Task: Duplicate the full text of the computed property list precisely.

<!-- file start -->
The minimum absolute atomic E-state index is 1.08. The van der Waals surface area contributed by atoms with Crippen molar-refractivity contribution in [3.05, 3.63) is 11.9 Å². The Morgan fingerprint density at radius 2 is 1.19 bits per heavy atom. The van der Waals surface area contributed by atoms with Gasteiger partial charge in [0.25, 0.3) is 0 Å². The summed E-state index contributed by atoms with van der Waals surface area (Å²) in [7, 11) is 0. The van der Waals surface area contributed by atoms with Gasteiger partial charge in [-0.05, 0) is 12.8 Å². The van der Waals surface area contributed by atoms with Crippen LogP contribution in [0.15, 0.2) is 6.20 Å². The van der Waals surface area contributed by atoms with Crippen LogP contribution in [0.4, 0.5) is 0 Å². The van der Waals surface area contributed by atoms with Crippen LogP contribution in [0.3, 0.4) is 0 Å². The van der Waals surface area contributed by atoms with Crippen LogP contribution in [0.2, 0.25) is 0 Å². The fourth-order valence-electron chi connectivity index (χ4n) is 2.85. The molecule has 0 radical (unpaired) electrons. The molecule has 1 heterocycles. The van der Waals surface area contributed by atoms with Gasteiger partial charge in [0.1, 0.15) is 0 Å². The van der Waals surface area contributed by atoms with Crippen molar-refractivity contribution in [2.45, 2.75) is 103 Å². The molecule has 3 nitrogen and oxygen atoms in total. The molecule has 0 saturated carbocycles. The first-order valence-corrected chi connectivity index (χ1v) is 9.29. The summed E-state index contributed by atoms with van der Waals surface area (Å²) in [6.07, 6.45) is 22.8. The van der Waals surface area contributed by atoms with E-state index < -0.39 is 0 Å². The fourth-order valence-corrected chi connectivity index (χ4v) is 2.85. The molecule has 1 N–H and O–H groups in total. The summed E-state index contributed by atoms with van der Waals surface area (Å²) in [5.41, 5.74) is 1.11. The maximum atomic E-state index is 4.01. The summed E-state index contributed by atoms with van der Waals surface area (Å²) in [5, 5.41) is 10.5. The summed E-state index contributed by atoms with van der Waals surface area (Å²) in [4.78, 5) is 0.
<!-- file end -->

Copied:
The minimum absolute atomic E-state index is 1.08. The van der Waals surface area contributed by atoms with Crippen molar-refractivity contribution in [3.05, 3.63) is 11.9 Å². The Morgan fingerprint density at radius 2 is 1.19 bits per heavy atom. The van der Waals surface area contributed by atoms with Gasteiger partial charge in [0.25, 0.3) is 0 Å². The summed E-state index contributed by atoms with van der Waals surface area (Å²) in [7, 11) is 0. The van der Waals surface area contributed by atoms with Gasteiger partial charge in [-0.05, 0) is 12.8 Å². The van der Waals surface area contributed by atoms with Crippen LogP contribution in [0.15, 0.2) is 6.20 Å². The van der Waals surface area contributed by atoms with Crippen LogP contribution in [0.4, 0.5) is 0 Å². The van der Waals surface area contributed by atoms with Crippen LogP contribution in [0.3, 0.4) is 0 Å². The van der Waals surface area contributed by atoms with Crippen LogP contribution in [0.2, 0.25) is 0 Å². The fourth-order valence-electron chi connectivity index (χ4n) is 2.85. The molecule has 0 radical (unpaired) electrons. The molecule has 1 heterocycles. The van der Waals surface area contributed by atoms with Gasteiger partial charge in [0.1, 0.15) is 0 Å². The van der Waals surface area contributed by atoms with Crippen molar-refractivity contribution in [2.45, 2.75) is 103 Å². The molecule has 3 nitrogen and oxygen atoms in total. The molecule has 0 saturated carbocycles. The first-order valence-corrected chi connectivity index (χ1v) is 9.29. The summed E-state index contributed by atoms with van der Waals surface area (Å²) in [6.07, 6.45) is 22.8. The van der Waals surface area contributed by atoms with E-state index < -0.39 is 0 Å². The fourth-order valence-corrected chi connectivity index (χ4v) is 2.85. The molecule has 1 N–H and O–H groups in total. The summed E-state index contributed by atoms with van der Waals surface area (Å²) in [5.41, 5.74) is 1.11. The maximum atomic E-state index is 4.01. The summed E-state index contributed by atoms with van der Waals surface area (Å²) in [5, 5.41) is 10.5. The summed E-state index contributed by atoms with van der Waals surface area (Å²) in [4.78, 5) is 0.